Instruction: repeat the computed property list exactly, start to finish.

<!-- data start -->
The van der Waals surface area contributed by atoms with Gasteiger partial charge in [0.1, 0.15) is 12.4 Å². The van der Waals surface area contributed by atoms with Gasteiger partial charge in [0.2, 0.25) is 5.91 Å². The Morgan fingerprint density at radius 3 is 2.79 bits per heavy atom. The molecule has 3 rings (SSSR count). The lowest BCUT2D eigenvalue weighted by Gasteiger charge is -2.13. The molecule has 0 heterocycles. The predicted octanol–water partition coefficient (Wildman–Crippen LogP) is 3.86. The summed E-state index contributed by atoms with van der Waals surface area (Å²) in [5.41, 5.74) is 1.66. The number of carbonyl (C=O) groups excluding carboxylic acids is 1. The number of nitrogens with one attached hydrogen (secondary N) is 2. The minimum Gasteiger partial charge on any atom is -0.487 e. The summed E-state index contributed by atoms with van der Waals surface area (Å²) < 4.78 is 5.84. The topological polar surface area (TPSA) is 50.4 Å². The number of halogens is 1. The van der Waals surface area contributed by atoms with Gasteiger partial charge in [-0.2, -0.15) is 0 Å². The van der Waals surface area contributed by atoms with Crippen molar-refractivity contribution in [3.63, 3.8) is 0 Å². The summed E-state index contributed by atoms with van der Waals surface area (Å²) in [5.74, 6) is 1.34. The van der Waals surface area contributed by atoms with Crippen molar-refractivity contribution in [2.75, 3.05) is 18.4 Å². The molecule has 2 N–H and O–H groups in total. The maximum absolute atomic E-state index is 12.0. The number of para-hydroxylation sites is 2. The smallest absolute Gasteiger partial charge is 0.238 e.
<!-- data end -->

The van der Waals surface area contributed by atoms with Gasteiger partial charge in [0.1, 0.15) is 12.4 Å². The van der Waals surface area contributed by atoms with Gasteiger partial charge in [0.2, 0.25) is 5.91 Å². The Morgan fingerprint density at radius 3 is 2.79 bits per heavy atom. The molecule has 3 rings (SSSR count). The lowest BCUT2D eigenvalue weighted by Gasteiger charge is -2.13. The molecule has 0 heterocycles. The predicted octanol–water partition coefficient (Wildman–Crippen LogP) is 3.86. The summed E-state index contributed by atoms with van der Waals surface area (Å²) in [5.41, 5.74) is 1.66. The number of carbonyl (C=O) groups excluding carboxylic acids is 1. The number of nitrogens with one attached hydrogen (secondary N) is 2. The minimum Gasteiger partial charge on any atom is -0.487 e. The summed E-state index contributed by atoms with van der Waals surface area (Å²) < 4.78 is 5.84. The topological polar surface area (TPSA) is 50.4 Å². The number of halogens is 1. The van der Waals surface area contributed by atoms with Gasteiger partial charge in [-0.2, -0.15) is 0 Å². The van der Waals surface area contributed by atoms with Crippen molar-refractivity contribution in [3.63, 3.8) is 0 Å². The summed E-state index contributed by atoms with van der Waals surface area (Å²) in [5.74, 6) is 1.34. The van der Waals surface area contributed by atoms with Crippen molar-refractivity contribution in [2.75, 3.05) is 18.4 Å². The molecule has 2 N–H and O–H groups in total. The maximum absolute atomic E-state index is 12.0. The number of para-hydroxylation sites is 2. The smallest absolute Gasteiger partial charge is 0.238 e.